Altered cochlear fibrocytes in a mouse model of DFN3 nonsyndromic deafness. (1/43)

DFN3, an X chromosome-linked nonsyndromic mixed deafness, is caused by mutations in the BRN-4 gene, which encodes a POU transcription factor. Brn-4-deficient mice were created and found to exhibit profound deafness. No gross morphological changes were observed in the conductive ossicles or cochlea, although there was a dramatic reduction in endocochlear potential. Electron microscopy revealed severe ultrastructural alterations in cochlear spiral ligament fibrocytes. The findings suggest that these fibrocytes, which are mesenchymal in origin and for which a role in potassium ion homeostasis has been postulated, may play a critical role in auditory function.  (+info)

Essential role of BETA2/NeuroD1 in development of the vestibular and auditory systems. (2/43)

BETA2/NeuroD1 is a bHLH transcription factor that is expressed during development in the mammalian pancreas and in many locations in the central and peripheral nervous systems. During inner ear ontogenesis, it is present in both sensory ganglion neurons and sensory epithelia. Although studies have shown that BETA2/NeuroD1 is important in the development of the hippocampal dentate gyrus and the cerebellum, its functions in the peripheral nervous system and in particular in the inner ear are unclear. Mice carrying a BETA2/NeuroD1 null mutation exhibit behavioral abnormalities suggestive of an inner ear defect, including lack of responsiveness to sound, hyperactivity, head tilting, and circling. Here we show that these defects can be explained by a severe reduction of sensory neurons in the cochlear-vestibular ganglion (CVG). A developmental study of CVG formation in the null demonstrates that BETA2/NeuroD1 does not play a primary role in the proliferation of neuroblast precursors or in their decision to become neuroblasts. Instead, the reduction in CVG neuron number is caused by a combination both of delayed or defective delamination of CVG neuroblast precursors from the otic vesicle epithelium and of enhanced apoptosis both in the otic epithelium and among those neurons that do delaminate to form the CVG. There are also defects in differentiation and patterning of the cochlear duct and sensory epithelium and loss of the dorsal cochlear nucleus. BETA2/NeuroD1 is, thus, the first gene to be shown to regulate neuronal and sensory cell development in both the cochlear and vestibular systems.  (+info)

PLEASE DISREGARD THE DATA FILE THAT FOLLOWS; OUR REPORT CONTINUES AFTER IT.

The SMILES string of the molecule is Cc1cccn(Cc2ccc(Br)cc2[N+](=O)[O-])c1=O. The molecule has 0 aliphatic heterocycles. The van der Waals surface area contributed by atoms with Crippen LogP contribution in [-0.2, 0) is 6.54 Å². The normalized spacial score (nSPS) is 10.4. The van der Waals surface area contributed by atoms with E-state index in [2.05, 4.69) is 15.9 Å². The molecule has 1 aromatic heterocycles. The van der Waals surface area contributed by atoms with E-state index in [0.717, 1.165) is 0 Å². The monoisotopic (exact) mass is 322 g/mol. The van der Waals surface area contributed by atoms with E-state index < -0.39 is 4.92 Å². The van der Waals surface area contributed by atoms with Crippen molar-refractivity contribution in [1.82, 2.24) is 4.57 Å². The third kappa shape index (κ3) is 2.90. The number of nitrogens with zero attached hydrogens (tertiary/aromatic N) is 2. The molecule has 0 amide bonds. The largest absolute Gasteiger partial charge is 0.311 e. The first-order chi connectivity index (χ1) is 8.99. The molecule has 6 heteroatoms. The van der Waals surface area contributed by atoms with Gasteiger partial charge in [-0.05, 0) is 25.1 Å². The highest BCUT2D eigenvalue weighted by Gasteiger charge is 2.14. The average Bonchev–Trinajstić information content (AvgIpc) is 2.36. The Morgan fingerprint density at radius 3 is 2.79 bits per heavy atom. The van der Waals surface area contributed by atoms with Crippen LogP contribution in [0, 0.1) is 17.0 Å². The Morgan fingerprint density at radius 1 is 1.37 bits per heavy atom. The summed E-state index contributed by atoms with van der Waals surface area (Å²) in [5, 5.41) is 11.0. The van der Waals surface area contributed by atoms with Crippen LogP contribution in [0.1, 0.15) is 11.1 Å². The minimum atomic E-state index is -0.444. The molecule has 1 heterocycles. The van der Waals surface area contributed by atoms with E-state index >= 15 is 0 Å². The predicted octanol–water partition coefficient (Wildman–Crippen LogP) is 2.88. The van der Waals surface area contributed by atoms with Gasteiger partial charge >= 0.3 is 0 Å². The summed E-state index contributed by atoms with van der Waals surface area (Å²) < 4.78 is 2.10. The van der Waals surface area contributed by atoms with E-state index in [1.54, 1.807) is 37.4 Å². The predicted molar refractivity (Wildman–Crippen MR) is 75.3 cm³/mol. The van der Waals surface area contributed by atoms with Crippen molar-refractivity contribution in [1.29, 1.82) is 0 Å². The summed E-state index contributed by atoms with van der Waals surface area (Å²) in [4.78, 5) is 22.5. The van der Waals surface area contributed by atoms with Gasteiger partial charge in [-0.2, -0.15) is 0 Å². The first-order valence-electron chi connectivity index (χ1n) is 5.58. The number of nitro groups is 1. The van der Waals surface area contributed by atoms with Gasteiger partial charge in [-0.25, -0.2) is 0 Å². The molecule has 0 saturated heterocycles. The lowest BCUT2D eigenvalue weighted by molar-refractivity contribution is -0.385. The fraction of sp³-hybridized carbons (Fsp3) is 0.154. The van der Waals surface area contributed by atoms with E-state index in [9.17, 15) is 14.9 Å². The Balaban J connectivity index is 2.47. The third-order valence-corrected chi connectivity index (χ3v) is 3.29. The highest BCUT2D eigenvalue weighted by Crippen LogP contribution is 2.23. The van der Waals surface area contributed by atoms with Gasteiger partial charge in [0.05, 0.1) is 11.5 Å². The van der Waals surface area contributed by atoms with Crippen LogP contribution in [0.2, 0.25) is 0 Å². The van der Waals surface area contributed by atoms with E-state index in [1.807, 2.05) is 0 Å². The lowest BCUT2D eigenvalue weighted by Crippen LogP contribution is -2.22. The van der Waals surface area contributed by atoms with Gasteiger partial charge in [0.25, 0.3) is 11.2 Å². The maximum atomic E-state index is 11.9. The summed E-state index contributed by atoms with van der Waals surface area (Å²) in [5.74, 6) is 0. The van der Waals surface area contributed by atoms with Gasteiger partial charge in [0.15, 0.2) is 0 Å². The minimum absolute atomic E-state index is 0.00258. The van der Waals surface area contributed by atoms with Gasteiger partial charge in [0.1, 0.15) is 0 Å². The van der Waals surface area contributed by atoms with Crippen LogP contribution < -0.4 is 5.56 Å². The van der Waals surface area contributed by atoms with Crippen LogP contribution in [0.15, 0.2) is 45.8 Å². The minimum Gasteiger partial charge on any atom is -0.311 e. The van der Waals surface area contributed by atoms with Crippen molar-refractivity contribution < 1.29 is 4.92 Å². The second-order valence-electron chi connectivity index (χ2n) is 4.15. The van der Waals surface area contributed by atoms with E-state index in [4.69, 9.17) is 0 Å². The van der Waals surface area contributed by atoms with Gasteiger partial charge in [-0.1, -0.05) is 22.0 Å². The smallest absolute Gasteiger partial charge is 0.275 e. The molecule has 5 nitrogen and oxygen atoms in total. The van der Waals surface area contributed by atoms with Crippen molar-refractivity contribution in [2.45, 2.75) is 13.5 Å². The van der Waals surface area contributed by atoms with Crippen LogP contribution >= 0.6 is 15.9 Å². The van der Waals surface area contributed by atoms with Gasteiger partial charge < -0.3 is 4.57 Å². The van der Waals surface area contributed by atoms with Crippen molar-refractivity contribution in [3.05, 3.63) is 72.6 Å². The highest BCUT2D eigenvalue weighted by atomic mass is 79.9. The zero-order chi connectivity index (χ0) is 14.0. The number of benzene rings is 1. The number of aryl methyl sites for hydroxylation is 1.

Spiral ligament pathology: a major aspect of age-related cochlear degeneration in C57BL/6 mice. (3/43)